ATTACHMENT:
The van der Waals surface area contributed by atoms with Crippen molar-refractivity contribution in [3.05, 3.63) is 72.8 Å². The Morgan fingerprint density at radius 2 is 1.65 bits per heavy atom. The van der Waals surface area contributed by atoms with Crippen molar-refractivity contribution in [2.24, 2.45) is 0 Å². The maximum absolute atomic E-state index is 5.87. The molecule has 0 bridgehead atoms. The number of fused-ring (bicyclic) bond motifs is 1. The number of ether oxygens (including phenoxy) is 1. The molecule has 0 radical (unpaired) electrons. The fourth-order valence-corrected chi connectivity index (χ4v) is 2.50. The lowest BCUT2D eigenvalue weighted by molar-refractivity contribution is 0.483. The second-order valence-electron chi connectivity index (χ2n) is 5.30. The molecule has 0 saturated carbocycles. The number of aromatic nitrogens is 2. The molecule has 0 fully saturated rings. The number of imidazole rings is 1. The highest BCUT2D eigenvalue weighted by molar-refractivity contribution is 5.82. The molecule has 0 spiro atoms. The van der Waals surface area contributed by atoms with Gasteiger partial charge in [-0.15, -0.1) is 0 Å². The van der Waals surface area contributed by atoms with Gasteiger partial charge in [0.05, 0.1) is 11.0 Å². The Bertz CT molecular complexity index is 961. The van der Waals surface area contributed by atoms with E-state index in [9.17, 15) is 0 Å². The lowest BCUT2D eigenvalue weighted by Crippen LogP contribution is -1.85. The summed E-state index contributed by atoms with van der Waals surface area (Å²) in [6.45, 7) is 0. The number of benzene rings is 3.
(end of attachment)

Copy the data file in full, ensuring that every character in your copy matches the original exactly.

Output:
The van der Waals surface area contributed by atoms with Crippen molar-refractivity contribution in [3.05, 3.63) is 72.8 Å². The Morgan fingerprint density at radius 2 is 1.65 bits per heavy atom. The van der Waals surface area contributed by atoms with Crippen molar-refractivity contribution in [2.24, 2.45) is 0 Å². The maximum absolute atomic E-state index is 5.87. The molecule has 0 bridgehead atoms. The number of fused-ring (bicyclic) bond motifs is 1. The number of ether oxygens (including phenoxy) is 1. The molecule has 0 radical (unpaired) electrons. The fourth-order valence-corrected chi connectivity index (χ4v) is 2.50. The lowest BCUT2D eigenvalue weighted by molar-refractivity contribution is 0.483. The second-order valence-electron chi connectivity index (χ2n) is 5.30. The molecule has 0 saturated carbocycles. The number of aromatic nitrogens is 2. The molecule has 0 fully saturated rings. The number of imidazole rings is 1. The highest BCUT2D eigenvalue weighted by molar-refractivity contribution is 5.82. The molecule has 0 spiro atoms. The van der Waals surface area contributed by atoms with Gasteiger partial charge in [-0.15, -0.1) is 0 Å². The van der Waals surface area contributed by atoms with Gasteiger partial charge in [0.05, 0.1) is 11.0 Å². The Bertz CT molecular complexity index is 961. The van der Waals surface area contributed by atoms with E-state index in [9.17, 15) is 0 Å². The lowest BCUT2D eigenvalue weighted by Crippen LogP contribution is -1.85. The summed E-state index contributed by atoms with van der Waals surface area (Å²) in [6.45, 7) is 0. The number of benzene rings is 3.